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(The Center Square) – An unorthodox learning program percolating across Pennsylvania schools infuses business innovation into traditional curriculum, leaving lawmakers split on its effectiveness.

Dr. Adelle Schade, founder of the Total Learning Experience, told a joint Senate committee on Tuesday about how she “reimagined” school curriculum to help students “win at capitalism.”

Schade developed her learning framework, she says, while studying business as a public science teacher. She said she “realized that teachers are really project managers who are never taught the skills of project management.”

Schade says that applying the skills she learned from business allowed her to make drastic improvements in her own classroom at Conrad Weiser High School. The gains she saw with her students and her own increased engagement as a teacher were significant, so she began to formalize and expand the program into what is now Total Experience Learning.

The program today is offered among other for-credit courses at Albright College, allowing teachers to fulfill continuing education requirements and even move toward a Master’s degree through its completion.

Total Experience Learning remains distinct from the school as a trademark of ConvergEd, a business founded by Schade in 2018. Though both the phone number and website for ConvergEd have been disconnected, a LinkedIn page for the company describes its purpose as “a framework for integrating research-based learning experiences into education for students of all ages.”

There to share their experiences with the program were students and faculty from Governor Mifflin School District where the Total Experience Learning strategies have been implemented in many classrooms. Speakers included student Addy Alexander, teacher Abby McKay and Superintendent Lisa Hess.

Their testimony bubbled over with praise for the program.

Alexander described a classroom experience in which she was able to apply poetry to real life scenarios by aligning her reading to a business pitch and presenting it in a scenario mirroring the popular television show, Shark Tank.

McKay described a massive increase in enrollment for her journalism class, where students now see real-world applications for the media skills she teaches.

Meanwhile, Hess lauded her own son’s transformation in math.

Supporters say the foundation of the program is experience, or learning through doing, something that occurs naturally across species. Experiential learning as a theory of education, however, was largely developed in the 1970s by David Kolb, who emphasized self-reflection and context. It is taught widely in college pedagogy courses.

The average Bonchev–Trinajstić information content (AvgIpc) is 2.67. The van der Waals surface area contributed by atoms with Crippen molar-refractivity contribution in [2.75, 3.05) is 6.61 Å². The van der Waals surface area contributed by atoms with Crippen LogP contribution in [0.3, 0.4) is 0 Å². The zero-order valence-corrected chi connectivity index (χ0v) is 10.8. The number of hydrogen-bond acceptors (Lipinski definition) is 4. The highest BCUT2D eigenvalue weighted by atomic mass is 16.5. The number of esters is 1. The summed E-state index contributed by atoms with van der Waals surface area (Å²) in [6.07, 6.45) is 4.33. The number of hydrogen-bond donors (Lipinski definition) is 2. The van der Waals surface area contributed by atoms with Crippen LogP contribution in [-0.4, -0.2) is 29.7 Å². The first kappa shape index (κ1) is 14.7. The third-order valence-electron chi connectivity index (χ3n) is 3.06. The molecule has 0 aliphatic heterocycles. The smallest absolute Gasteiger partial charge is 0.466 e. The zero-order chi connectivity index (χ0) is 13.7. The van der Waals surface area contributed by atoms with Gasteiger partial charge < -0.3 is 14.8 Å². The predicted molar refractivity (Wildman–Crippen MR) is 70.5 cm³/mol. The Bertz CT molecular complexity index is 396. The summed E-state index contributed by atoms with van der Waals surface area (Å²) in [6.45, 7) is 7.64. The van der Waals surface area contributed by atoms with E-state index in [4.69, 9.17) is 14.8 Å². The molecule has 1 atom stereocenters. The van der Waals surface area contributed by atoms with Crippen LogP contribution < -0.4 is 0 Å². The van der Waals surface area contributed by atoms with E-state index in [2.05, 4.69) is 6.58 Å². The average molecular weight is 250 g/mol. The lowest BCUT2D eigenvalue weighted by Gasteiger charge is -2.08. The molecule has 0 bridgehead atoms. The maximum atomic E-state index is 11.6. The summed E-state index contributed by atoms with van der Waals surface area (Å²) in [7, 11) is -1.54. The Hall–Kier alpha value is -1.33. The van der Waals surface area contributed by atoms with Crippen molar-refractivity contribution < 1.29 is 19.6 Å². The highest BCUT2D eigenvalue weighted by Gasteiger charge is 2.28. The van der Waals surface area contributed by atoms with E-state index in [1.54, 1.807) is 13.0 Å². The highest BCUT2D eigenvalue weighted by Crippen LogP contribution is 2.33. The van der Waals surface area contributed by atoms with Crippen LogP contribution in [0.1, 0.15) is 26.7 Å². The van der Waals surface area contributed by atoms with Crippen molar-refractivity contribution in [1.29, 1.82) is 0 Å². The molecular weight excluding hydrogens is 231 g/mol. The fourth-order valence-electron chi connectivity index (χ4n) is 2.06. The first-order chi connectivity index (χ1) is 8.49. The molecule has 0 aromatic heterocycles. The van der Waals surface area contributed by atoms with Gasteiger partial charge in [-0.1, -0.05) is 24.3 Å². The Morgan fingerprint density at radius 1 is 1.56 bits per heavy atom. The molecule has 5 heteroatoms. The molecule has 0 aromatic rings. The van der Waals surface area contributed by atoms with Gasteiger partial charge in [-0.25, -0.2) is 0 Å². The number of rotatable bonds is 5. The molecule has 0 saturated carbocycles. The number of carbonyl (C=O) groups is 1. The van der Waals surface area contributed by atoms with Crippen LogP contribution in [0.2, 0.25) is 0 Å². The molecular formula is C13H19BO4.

Proponents of Total Experience Learning place a strong emphasis on intellectual property, encouraging students and teachers alike to capitalize on and protect their educational experiences and any subsequent innovations by applying for patents.

During the hearing, Schade showed a map illustrating wide swaths of the state outside Philadelphia, Pittsburgh and State College where innovation, as measured in patent filings, is lagging. The program has seen 12 students receive patents for innovations they developed at their schools over the past three years.

Albright wants to expand the program within its developing Innovation Corridor, made possible by a $3 million federal grant. The school also launched a new School of Business and Professional Studies in April, despite recent headlines hinting at financial mismanagement and upheaval.

The college saw student protests in April demanding greater transparency followed by a faculty vote of no-confidence for then President Jacquelyn Fetrow. Fetrow resigned from her post the following month.

The school has since cut 53 faculty and staff positions along with programs like the swim team in order to help reconcile its financial difficulties.

The Total Experience Learning program, however, appears to be a sharp contrast to the institution’s financial woes, boasting massive support from grants and community members alike.

Barry Schlouch, a graduate of the Governor Mifflin School District and founder of an excavation business, said his upbringing on a farm presented a model of experiential learning, which he credits with his ability to build his company. He says he reinvests profits to help teachers complete the Total Experience Learning program.

“What I saw was a systematic approach to preparing students to win in capitalism,” said Schlouch, repeating the phrase a second time for emphasis.

Schlouch is also a financial supporter Republicans sitting on both committees. In the 2024 election cycle, he has so far donated $2,800 to the campaign of Sen. Scott Martin, R-Strasburg, and chair of the Appropriations Committee, whose District 13 covers Brecknock Township within the Governor Mifflin School District.

He has also donated $500 this year and $1,500 in 2023 to Sen.Dave Argall, R-Mahanoy City, chair of the Education Committee.

Martin described an unplanned visit he made to Governor Mifflin alongside Schlouch during which he got to see the Total Experience Learning experience firsthand in the classroom, after which he shared Schlouch’s glowing praise of the program.

Martin expressed awe at “getting to experience the kids and just how professional they were in even running a coffee shop that was there.” After seeing elementary students’ enthusiasm for the library, he said, “It almost made me want to pick up a book.”

Legislators, however, were not completely without hesitation.

“There’s a crisis in Philadelphia, said Sen. Anthony Williams, D-Philadelphia, who noted the steady procession of such celebrated new curricula. “We have to catch children up. This is going to save them, and it doesn’t. We waste time doing it.”

However, Williams was ultimately optimistic about supporting teachers in his own district to pursue the program.